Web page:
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Commentary |

Definitions of Exacerbations: Does It Really Matter in Clinical Trials on COPD?

Tanja W. Effing, PhD; Huib A. M. Kerstjens, MD, PhD; Evelyn M. Monninkhof, PhD; Paul D. L. P. M. van der Valk, MD, PhD; Emiel F. M. Wouters, MD, PhD; Dirkje S. Postma, MD, PhD; Gerhard A. Zielhuis, PhD; Job van der Palen, PhD
Author and Funding Information

Affiliations: From the Department of Pulmonology (Drs. Effing, van der Valk, and van der Palen), Medisch Spectrum Twente, Enschede, the Netherlands; University Medical Center Groningen and the Department of Pulmonology, University of Groningen (Drs. Kerstjens and Postma), Groningen, the Netherlands; Julius Center for Health Sciences and Primary Care (Dr. Monninkhof), University Medical Center Utrecht, Utrecht, the Netherlands; the Department of Respiratory Medicine (Dr. Wouters), University Hospital Maastricht, Maastricht, the Netherlands; and the Department of Epidemiology, Biostatistics, and HTA (Dr. Zielhuis), Radboud University Nijmegen, Nijmegen, the Netherlands; and the Department of Research Methodology, Measurement and Data Analysis (Dr. van der Palen), University of Twente, Enschede, the Netherlands.

Correspondence to: Tanja Effing, PhD, Medisch Spectrum Twente, Department of Pulmonology, Haaksbergerstraat 55, 7513 ER Enschede, the Netherlands; e-mail: tanjaeffing@gmail.com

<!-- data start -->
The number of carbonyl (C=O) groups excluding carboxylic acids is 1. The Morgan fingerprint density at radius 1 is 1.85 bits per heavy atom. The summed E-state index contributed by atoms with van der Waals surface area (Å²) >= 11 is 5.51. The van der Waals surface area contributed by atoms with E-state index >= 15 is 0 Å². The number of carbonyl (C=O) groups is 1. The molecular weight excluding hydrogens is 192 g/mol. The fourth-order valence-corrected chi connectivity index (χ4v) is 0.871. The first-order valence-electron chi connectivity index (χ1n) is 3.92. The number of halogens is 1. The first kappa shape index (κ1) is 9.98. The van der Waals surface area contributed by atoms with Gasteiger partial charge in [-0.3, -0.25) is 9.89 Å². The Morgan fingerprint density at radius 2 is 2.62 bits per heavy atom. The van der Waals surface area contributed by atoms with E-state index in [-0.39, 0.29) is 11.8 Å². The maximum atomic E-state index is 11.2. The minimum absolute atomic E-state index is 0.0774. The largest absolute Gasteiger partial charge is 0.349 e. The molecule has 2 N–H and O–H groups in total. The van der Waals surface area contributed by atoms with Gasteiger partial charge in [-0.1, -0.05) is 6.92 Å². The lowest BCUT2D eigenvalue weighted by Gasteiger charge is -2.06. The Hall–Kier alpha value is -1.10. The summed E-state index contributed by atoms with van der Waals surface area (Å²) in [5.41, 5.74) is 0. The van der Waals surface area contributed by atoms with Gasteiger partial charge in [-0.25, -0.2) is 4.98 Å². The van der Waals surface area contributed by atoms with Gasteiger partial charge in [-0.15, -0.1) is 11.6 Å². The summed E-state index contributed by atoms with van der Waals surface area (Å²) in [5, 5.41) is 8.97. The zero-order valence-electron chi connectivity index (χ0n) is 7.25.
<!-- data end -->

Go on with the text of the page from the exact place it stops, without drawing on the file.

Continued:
This research was supported by grants from the Dutch Asthma Foundation, the Netherlands.

Reproduction of this article is prohibited without written permission from the American College of Chest Physicians (www.chestjournal.org/misc/reprints.xhtml).


© 2009 American College of Chest Physicians


Chest. 2009;136(3):918-923. doi:10.1378/chest.08-1680
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Many definitions of COPD exacerbations are reported. The choice for a definition determines the number of exacerbations observed. However, the effect of different definitions on the effect sizes of randomized controlled trials is unclear. This article provides an overview of the large variation of definitions of COPD exacerbations from the literature. Furthermore, the effect of using different definitions on effect sizes (relative risk and hazard ratio) was investigated in a randomized controlled discontinuation trial of inhaled corticosteroids. The following definitions were applied: (1) unscheduled medical attention, (2) a course of oral corticosteroids/antibiotics, (3) deterioration in two major or one major and one minor symptom according to Anthonisen (referenced later), (4) a change in one or more symptoms, (5) a change in two or more symptoms, and (6) a combination of numbers 2 and 4. Relative risks for the exacerbation rate ranged from 1.19 to 1.49, and hazard ratios for time to first exacerbation ranged from 1.36 to 1.84 for the various definitions, varying from nonsignificant to significant. Because the definition of a COPD exacerbation has an impact on the effect size of interventions, there is an urgent need for concerted attempts to reach agreement on a definition of an exacerbation. Also, the exact definition to be used in a study should be specified in the protocol.

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